The best aspect of railroad investments is that they have a very low risk of a super decline in value, i.e. where the investment decreases more than 60% of a prior peak. There is pushback as the price drops because the respective set of companies rarely absorb losses in any year. None of the six railroads lost money during the 2008 – 2012 recession period.

However, after evaluating each stock, I knew there would be periods of decline and that was my opportunity to buy. Right now, all of the stocks are at or near their respective life-time highs. 

The final result did not live up to my expectation. Since the overall market didn’t perform as well as expected, my actual results were dampened and thus the fund only generated a 23.5% return. Still, I took advantage of the value investing principles and way outperformed the market. Now I need to generate a list of lessons learned and develop additional tools to increase the overall return without increasing the risk factor. Act on Knowledge.

Value Investing

Do you want to learn how to get returns like this?

Then learn about Value Investing. Value investing in the simplest of terms means to buy low and sell high. Value investing is defined as a systematic process of buying high quality stock at an undervalued market price quantified by intrinsic value and justified via financial analysis; then selling the stock in a timely manner upon market price recovery.

There are four key principles used with value investing. Each is required. They are:

  1. Risk Reduction – Buy only high quality stocks;
  2. Intrinsic Value – The underlying assets and operations are of good quality and performance;
  3. Financial Analysis – Use core financial information, business ratios and key performance indicators to create a high level of confidence that recovery is just a matter of time;
  4. Patience – Allow time to work for the investor.

If you are interested in learning more, go to the Membership Program page under Value Investing section in the header above. 

Join the value investing club and learn about value investing and how you can easily acquire similar results with your investment fund. Upon joining, you’ll receive the book Value Investing with Business Ratios, a reference guide used with all the decision models you build. Each member goes through three distinct phases:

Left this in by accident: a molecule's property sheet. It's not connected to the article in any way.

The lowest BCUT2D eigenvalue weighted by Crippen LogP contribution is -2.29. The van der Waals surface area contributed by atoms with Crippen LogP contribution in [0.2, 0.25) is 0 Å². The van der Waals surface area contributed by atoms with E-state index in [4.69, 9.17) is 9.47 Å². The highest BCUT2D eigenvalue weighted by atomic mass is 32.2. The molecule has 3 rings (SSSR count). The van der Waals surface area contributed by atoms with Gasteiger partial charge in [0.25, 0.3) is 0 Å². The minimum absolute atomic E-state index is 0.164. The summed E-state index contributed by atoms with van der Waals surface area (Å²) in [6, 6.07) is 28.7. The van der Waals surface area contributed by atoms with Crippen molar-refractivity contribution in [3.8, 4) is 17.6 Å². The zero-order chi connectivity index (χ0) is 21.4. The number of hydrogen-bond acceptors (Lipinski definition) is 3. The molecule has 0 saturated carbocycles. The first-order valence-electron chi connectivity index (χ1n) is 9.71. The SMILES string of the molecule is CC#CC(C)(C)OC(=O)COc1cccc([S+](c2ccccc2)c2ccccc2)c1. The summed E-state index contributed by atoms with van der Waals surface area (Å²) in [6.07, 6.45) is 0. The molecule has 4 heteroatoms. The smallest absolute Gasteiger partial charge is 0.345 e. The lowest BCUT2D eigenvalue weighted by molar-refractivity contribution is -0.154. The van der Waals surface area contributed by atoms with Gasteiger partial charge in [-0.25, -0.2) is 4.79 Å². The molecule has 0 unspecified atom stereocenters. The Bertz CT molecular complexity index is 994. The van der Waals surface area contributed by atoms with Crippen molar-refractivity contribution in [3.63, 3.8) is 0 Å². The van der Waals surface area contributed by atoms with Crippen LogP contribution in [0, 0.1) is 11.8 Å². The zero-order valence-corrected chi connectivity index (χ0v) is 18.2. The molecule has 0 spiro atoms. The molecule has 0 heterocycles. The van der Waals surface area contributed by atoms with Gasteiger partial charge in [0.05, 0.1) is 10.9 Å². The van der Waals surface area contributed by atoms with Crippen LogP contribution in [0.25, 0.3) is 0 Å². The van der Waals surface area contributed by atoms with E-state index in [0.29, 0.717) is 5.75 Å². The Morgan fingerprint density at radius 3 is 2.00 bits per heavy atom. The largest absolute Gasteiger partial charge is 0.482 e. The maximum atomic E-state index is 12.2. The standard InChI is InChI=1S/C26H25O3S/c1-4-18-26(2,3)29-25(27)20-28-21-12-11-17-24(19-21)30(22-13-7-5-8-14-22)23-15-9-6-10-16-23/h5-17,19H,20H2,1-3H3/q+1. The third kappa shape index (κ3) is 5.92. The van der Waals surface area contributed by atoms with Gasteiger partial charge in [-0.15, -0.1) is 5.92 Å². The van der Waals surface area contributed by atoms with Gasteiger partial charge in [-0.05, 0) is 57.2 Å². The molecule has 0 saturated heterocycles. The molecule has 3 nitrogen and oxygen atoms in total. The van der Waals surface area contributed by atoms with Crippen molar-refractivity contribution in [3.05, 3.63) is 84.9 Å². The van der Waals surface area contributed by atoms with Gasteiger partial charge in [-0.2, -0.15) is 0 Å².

1. Education – Introduction to value investing along with terminology used are explained. Key principles of value investing are covered via a series of lessons and tutorials.
  2. Development – Members are taught how pools of investments are developed by first learning about financial metrics and how to read financial statements. The member then uses existing models to grasp the core understanding of developing buy/sell triggers for high quality stocks.
  3. Sophistication – Most members reach this phase of understanding after about six months. Many members create their own pools of investments and share with others their knowledge. Members are introduced to more sophisticated types of investments and how to use them to reduce risk and improve, via leverage, overall returns for their value investment pools.

Each week, you receive an e-mail with a full update on the pools. Follow along as the Investment Fund grows. Start investing with confidence from what you learn. Create your own fund and over time, accumulate wealth. Joining entitles you to the following:

  • Lessons about value investing and the principles involved;
  • Free webinars from the author following up the lessons;
  • Charts, graphs, tutorials, templates and resources to use when you create your own pool;
  • Access to existing pools and their respective data models along with buy/sell triggers;
  • Follow along with the investment fund and its weekly updates;
  • White papers addressing financial principles and proper interpretation methods; AND
  • Some simple good advice.

Value Investment Club